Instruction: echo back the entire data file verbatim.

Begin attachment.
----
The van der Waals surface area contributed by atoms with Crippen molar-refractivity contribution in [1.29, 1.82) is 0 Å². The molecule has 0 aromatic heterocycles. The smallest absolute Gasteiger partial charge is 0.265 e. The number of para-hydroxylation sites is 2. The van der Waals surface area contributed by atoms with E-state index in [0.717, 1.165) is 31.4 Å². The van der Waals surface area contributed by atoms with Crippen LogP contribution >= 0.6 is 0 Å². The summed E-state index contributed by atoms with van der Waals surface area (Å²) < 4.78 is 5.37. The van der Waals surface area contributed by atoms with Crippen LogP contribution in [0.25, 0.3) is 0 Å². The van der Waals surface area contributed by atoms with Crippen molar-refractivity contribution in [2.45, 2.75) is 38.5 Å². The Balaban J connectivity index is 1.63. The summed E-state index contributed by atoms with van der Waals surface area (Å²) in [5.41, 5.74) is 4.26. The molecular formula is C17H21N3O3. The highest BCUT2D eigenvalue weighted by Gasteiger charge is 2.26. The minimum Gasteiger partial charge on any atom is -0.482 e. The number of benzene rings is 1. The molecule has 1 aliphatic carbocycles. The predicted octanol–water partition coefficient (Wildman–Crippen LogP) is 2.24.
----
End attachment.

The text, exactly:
The van der Waals surface area contributed by atoms with Crippen molar-refractivity contribution in [1.29, 1.82) is 0 Å². The molecule has 0 aromatic heterocycles. The smallest absolute Gasteiger partial charge is 0.265 e. The number of para-hydroxylation sites is 2. The van der Waals surface area contributed by atoms with E-state index in [0.717, 1.165) is 31.4 Å². The van der Waals surface area contributed by atoms with Crippen LogP contribution >= 0.6 is 0 Å². The summed E-state index contributed by atoms with van der Waals surface area (Å²) < 4.78 is 5.37. The van der Waals surface area contributed by atoms with Crippen LogP contribution in [0.25, 0.3) is 0 Å². The van der Waals surface area contributed by atoms with Crippen molar-refractivity contribution in [2.45, 2.75) is 38.5 Å². The Balaban J connectivity index is 1.63. The summed E-state index contributed by atoms with van der Waals surface area (Å²) in [5.41, 5.74) is 4.26. The molecular formula is C17H21N3O3. The highest BCUT2D eigenvalue weighted by Gasteiger charge is 2.26. The minimum Gasteiger partial charge on any atom is -0.482 e. The number of benzene rings is 1. The molecule has 1 aliphatic carbocycles. The predicted octanol–water partition coefficient (Wildman–Crippen LogP) is 2.24.